Barbara Freedman Wand was featured in an article, "Retrospective: A Conversation with Departing PAC Chair Barbara Freedman Wand," in The Philanthropic Advisor Newsletter of The Boston Foundation.
Jim Rotondo and Jennifer Shukla wrote an article, "Conn. High Court Modifies Design Defect Standards," for Law360. The article is about the significance of the decision in Izzarelli v. R.J. Reynolds Tobacco Co., 321 Conn. 172 (2016) (officially released May 3, 2016) nicknamed by the media as the "Good Tobacco" litigation. With the decision, the Connecticut Supreme Court altered the legal landscape in Connecticut for design defect product liability claims. The authors describe the case as "Connecticut Supreme Court’s attempt at finding a middle ground in a national debate about the best standard to use in design defect product liability cases." The plaintiff sued R.J Reynolds for allegedly intentionally manipulating the additives and nicotine content in its Salem brand of cigarettes to make the cigarettes more addictive and consequently more carcinogenic and won the first trial. The case established that the modified consumer expectations test, which involves balancing several risk and utility factors and will generally require expert evidence, is the default and primary standard for design defect cases in Connecticut. The case fits squarely within a national trend of moving away from the ordinary consumer expectations test in design defect cases.
Dan Wenner wrote an article, "Dvorin And Prosecutorial Vindictiveness: A Hard Row To Hoe," for Law360.
On May 19, Paul Belval will moderate a webinar held by the American College of Investment Counsel (ACIC). The webinar, entitled "New Developments in Energy Project Finance," will examine topics such as midstream oil and gas investments, investing in distributed solar portfolios, market trends affecting electricity prices and federal and state regulatory developments.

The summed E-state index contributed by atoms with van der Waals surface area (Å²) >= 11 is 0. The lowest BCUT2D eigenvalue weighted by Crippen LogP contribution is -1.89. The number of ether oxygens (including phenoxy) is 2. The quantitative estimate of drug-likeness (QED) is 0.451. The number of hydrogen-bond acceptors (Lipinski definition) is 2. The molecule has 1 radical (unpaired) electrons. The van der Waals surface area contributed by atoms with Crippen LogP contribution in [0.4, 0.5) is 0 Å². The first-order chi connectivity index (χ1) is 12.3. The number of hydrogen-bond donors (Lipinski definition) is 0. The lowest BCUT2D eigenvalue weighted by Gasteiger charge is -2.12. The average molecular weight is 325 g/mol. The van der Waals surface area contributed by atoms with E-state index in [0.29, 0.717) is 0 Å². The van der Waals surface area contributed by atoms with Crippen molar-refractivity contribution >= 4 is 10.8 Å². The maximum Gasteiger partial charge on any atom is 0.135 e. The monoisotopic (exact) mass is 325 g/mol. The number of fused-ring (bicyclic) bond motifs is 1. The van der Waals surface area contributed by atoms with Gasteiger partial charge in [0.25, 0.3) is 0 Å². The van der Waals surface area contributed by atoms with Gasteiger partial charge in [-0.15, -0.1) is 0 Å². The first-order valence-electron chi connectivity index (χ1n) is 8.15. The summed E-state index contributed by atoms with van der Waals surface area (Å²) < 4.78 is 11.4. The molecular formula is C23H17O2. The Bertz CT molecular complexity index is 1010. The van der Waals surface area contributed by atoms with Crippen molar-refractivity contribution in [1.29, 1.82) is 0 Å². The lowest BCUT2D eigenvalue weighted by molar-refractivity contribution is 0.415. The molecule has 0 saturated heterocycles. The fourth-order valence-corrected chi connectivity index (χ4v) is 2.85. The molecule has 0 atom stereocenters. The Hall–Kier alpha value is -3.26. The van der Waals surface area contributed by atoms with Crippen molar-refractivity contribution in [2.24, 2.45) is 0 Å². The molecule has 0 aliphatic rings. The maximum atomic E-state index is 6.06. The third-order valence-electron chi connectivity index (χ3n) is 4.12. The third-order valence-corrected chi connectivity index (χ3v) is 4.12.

Eric Fader authored a chapter in the 2016 edition of Westlaw's "Data Security and Privacy Law" treatise, published by Thomson Reuters. Mr. Fader edited the "Health Care Privacy and the Health Insurance Portability and Accountability Act of 1996" chapter of the treatise, as he has done since the 2014 edition.
Tom Havens and Jennifer Galiette wrote an article, "Could Community Microgrids Be More Than Just A Fad?," for Law360. Additional research for the article was done by Samantha Bishop, a student at UConn Law School, during an externship with Day Pitney.
Day Pitney Alert
Matt Shiroma and Dan FitzMaurice wrote an article, "Improving Arbitration by Borrowing from Recent Amendments to Rules of Litigation," for the ARIAS·U.S. Quarterly. The article discusses the recent amendments to the Federal Rules of Civil Procedure and considers whether adoption of the same amendments might improve reinsurance arbitration practice and procedure.
Susan Huntington was appointed to the Enterprise Risk Management Task Force of the American Health Lawyers Association.